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Aseptic meningitis

Aseptic meningitis
Classification & external resources
The image above shows the location and the layers of the meninges surrounding the brain
ICD-10 G03. Nonpyogenic meningitis
ICD-9 322.0 Nonpyogenic meningitis
DiseasesDB 945
eMedicine NEURO/697 

Aseptic meningitis is a condition in which the layers lining of the brain, or meninges, become inflamed and a pyogenic bacterial source is not to blame. Meningitis is diagnosed on a history of characteristic symptoms and certain examination findings (e.g. Kernig's sign). Investigations should show an increase in the number of leukocytes present in the cerebrospinal fluid (CSF), obtained via lumbar puncture, (normal being fewer than five visible per microscopic high power field).

The term aseptic is frequently a misnomer, implying a lack of infection. On the contrary, many cases of aseptic meningitis represent infection with viruses or mycobacteria that cannot be detected with routine methods. While the advent of polymerase chain reaction has increased the ability of clinicians to detect viruses such as enterovirus, cytomegalovirus, and herpes virus in the CSF, many viruses can still escape detection. Additionally, mycobacteria frequently require special stains and culture methods that make their detection difficult. When CSF findings are consistent with meningitis, and microbiologic testing is unrevealing, clinicians typically assign the diagnosis of aseptic meningitis—making it a relative diagnosis of exclusion.

Aseptic meningitis can result from non-infectious causes; it is a relatively infrequent side effect of medications, and can be an early finding in autoimmune disease.



There is no formal classification system. It is usually by the causative organism if identified.

Symptoms and Signs

These are varied, depending on the causative organism. There are usually non-specific constitutional symptoms lasting for hours or days. These are then followed by meningitis, characterised by headache, stiff neck, fever, photophobia, drowsiness, and myalgia. A rash may be present, which could suggest a particular virus - for example, varicella zoster. However, a non-blanching purpuric rash is not associated with meningitis and suggests systemic bacterial infection.


Seizures, encephalitis and cognitive problems can develop, although rarely.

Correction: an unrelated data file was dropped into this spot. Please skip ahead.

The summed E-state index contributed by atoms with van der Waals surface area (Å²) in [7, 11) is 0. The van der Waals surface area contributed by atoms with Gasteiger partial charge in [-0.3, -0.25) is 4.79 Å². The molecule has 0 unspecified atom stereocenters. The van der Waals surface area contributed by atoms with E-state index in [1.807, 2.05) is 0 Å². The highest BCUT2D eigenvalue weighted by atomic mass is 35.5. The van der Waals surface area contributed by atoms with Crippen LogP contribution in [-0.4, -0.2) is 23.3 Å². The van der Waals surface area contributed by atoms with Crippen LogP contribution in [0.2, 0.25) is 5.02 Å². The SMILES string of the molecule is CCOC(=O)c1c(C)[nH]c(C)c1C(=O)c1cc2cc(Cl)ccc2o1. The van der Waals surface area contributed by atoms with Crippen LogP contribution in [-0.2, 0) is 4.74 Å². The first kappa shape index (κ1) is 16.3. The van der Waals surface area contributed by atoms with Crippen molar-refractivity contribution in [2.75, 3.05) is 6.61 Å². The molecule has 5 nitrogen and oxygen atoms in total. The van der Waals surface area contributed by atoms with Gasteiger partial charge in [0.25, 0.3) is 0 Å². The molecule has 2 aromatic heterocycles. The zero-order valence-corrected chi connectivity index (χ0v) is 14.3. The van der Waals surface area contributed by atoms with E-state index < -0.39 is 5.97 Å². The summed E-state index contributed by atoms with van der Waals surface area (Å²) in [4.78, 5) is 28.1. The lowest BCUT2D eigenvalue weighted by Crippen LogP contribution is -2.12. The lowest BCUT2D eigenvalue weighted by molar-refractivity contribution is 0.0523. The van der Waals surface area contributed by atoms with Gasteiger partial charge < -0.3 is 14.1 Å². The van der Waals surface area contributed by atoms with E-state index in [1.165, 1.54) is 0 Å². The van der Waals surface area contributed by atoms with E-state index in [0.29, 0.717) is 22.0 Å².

The cause can be infectious or non-infectious.








Systemic Diseases



Usually the history and examination will arouse suspicion. Confirmation is mainly through CSF findings:

Viruses may be cultured from swabs of other areas, such as the throat.

Blood tests are rarely helpful in establishing the diagnosis (but may be of use to establish baseline chemistry). Imaging is useful in excluding other diagnoses, or identifying other features of infection by an organsim - for example, a chest X-ray may be useful if tuberculosis is suspected.


Invasion into or past the meninges by a pathogen can set up a local inflammatory response. The clinical signs are due to this meningeal irritation - for example, Kernig's sign is due to pain produced by stretching of the inflamed meninges.



If the causative organism has been identified and has a specific therapy, this should be started.


Even though true aseptic meningitis cannot be caused by pyogenic bacteria, broad-spectrum antibiotic cover should be started as the consequences of misdiagnosing a bacterial meningitis are dire, and relatively easily avoided. For non-pyogenic bacteria, local sensitivities should be taken into account, but generally broad-spectrum is best. Some bacteria are normally sensitive to certain drugs - for example, rifampicin is good for Brucella.


HSV, varicella and CMV have a specific antiviral therapy; most other viruses do not. For HSV the treatment of choice is acyclovir[1]


Amphotericin B and fluconazole are the best antifungals in most situations.


This will be the majority of the treatment. Fluids, analgesia and antiemetics should cover most cases. Antipyretics should be used judiciously - fever can be a natural response. Steroids are not recommended unless raised intracranial pressure occurs. Phenytoin and other anticonvulsants can be used is seizures occur, but prophylaxis is not recommended.


In immunocompetent individuals, the disease is usually mild and self-limiting. Full recovery 5-14 days afterwards is normal.


Vaccines are available for some organisms that cause aseptic meningitis. Good infection control in hospital, as ever, is recommended. If the causative organism is contagious, steps may need to be taken to isolate the individual and protect the community.


Aspetic meningitis is relatively common, with an incidence of around 10/100,000. The male:female ratio is around 1:1.


  1. ^ Tyler Kl. Herpes simplex virus infections of the central nervous system: encephalitis and meningitis, including Mollaret's. Herpes. 2004 Jun;11 Suppl 2:57A-64A.
This article is licensed under the GNU Free Documentation License. It uses material from the Wikipedia article "Aseptic_meningitis". A list of authors is available in Wikipedia.
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